Here's another way to celebrate July Fourth -- by reading about Nat Turner's rebellion. Today a new website on the Nat Turner rebellion has gone live -- you may recall that Turner first planned his rebellion for July Fourth, 1831. The website is terrific -- it has a ton of information on Turner's rebels, the community, maps, and the aftermath. Faculty lounge readers may be particularly interested in the material on the trials and the petitions to the legislature to ask for compensation for slaves who were killed during the rebellion.
I find two petitions of particular interest. First is one that asks for the entire community to bear the loss rather than an individual slaveowner -- and it cites legislation as far back as 1691. Talk about applied legal history. Another one is for the slave Alfred, who was executed during the rebellion by a militia company from Greensville. I think it's Alfred whose severed head gave rise to the road "Blackhead Signpost Road." What interests me about that petition is how much it conveys the brutality of the suppression of the rebellion.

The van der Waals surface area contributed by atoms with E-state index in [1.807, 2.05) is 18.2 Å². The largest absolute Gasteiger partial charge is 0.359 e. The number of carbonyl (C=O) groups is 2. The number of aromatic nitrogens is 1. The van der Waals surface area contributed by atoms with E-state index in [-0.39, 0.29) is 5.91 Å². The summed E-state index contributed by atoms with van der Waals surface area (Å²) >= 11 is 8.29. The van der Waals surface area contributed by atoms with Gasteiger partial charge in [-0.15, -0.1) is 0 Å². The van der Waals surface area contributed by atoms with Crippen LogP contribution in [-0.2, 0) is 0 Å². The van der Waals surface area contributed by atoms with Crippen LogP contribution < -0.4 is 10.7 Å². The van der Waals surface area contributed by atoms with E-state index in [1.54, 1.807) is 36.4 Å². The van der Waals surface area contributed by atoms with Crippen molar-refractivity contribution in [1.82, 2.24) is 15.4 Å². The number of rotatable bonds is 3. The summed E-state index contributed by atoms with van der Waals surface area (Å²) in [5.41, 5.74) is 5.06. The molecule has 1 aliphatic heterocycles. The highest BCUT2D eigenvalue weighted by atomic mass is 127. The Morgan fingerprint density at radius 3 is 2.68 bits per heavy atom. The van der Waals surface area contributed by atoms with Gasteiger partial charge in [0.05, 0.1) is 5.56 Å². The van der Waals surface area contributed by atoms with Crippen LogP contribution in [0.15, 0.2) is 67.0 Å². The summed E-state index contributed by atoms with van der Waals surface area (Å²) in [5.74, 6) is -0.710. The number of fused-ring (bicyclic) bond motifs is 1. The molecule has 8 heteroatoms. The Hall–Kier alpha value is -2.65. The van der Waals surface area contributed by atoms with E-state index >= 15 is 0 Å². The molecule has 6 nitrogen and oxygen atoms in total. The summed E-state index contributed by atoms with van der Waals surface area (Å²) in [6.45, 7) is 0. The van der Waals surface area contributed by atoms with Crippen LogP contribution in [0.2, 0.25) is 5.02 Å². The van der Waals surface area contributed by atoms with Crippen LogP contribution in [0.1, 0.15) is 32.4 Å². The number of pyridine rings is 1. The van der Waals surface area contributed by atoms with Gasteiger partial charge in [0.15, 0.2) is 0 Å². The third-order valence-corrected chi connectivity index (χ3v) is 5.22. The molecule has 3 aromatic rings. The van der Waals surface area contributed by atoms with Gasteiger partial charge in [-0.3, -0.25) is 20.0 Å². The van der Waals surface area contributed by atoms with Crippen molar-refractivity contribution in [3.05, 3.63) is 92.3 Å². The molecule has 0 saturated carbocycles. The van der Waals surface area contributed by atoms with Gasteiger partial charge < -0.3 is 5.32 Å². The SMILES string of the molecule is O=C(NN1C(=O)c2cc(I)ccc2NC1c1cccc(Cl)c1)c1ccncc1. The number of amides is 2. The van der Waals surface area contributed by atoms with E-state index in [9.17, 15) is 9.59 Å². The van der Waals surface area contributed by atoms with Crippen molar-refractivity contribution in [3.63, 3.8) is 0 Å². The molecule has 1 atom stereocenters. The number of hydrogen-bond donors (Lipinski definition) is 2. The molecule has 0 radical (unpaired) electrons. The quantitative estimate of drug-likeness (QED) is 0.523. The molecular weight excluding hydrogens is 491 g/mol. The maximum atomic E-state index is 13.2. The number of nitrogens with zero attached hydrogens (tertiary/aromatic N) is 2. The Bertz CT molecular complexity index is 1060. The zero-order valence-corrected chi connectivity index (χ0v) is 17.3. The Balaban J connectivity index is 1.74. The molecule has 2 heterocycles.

Anyway, the website is a great resource for primary sources. It was put together by Sarah N. Roth of Widener University's history department. You may recall that I wrote some about her book Gender and Race in Antebellum Popular Culture last fall. And if you're interested in the trials and the lawyers involved, I have an article on them.
The image is the Sussex County Courthouse, the county just west of Southampton. About a dozen suspected rebels were tried there. And its Confederate monument is worth some attention -- because it has a starker than usual defense of the War and because it incorporates by reference material in the county clerk's office. I thought about using the Southampton County Courthouse, but that was built shortly after the rebellion trials.
As I say, check out natturnerproject.org!